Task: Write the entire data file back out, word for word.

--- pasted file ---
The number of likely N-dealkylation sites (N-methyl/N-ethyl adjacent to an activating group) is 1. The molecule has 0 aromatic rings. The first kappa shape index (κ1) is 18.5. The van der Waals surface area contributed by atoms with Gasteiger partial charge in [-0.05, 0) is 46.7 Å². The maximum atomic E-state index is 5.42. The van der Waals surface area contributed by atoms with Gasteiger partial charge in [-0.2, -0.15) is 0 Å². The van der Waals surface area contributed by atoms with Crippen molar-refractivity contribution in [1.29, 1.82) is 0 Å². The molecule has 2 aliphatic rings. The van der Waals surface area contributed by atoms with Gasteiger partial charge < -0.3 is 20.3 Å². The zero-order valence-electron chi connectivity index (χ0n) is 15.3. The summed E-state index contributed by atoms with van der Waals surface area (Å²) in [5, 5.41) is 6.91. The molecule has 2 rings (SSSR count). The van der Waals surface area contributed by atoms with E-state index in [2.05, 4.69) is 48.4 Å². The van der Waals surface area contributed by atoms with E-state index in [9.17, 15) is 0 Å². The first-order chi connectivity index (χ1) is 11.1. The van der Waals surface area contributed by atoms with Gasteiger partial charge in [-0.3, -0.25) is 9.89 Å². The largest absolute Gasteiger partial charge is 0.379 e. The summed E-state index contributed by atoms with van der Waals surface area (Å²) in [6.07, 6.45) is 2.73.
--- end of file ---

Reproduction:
The number of likely N-dealkylation sites (N-methyl/N-ethyl adjacent to an activating group) is 1. The molecule has 0 aromatic rings. The first kappa shape index (κ1) is 18.5. The van der Waals surface area contributed by atoms with Gasteiger partial charge in [-0.05, 0) is 46.7 Å². The maximum atomic E-state index is 5.42. The van der Waals surface area contributed by atoms with Gasteiger partial charge in [-0.2, -0.15) is 0 Å². The van der Waals surface area contributed by atoms with Crippen molar-refractivity contribution in [1.29, 1.82) is 0 Å². The molecule has 2 aliphatic rings. The van der Waals surface area contributed by atoms with Gasteiger partial charge < -0.3 is 20.3 Å². The zero-order valence-electron chi connectivity index (χ0n) is 15.3. The summed E-state index contributed by atoms with van der Waals surface area (Å²) in [5, 5.41) is 6.91. The molecule has 2 rings (SSSR count). The van der Waals surface area contributed by atoms with E-state index in [2.05, 4.69) is 48.4 Å². The van der Waals surface area contributed by atoms with E-state index in [9.17, 15) is 0 Å². The first-order chi connectivity index (χ1) is 11.1. The van der Waals surface area contributed by atoms with Gasteiger partial charge in [-0.3, -0.25) is 9.89 Å². The largest absolute Gasteiger partial charge is 0.379 e. The summed E-state index contributed by atoms with van der Waals surface area (Å²) in [6.07, 6.45) is 2.73.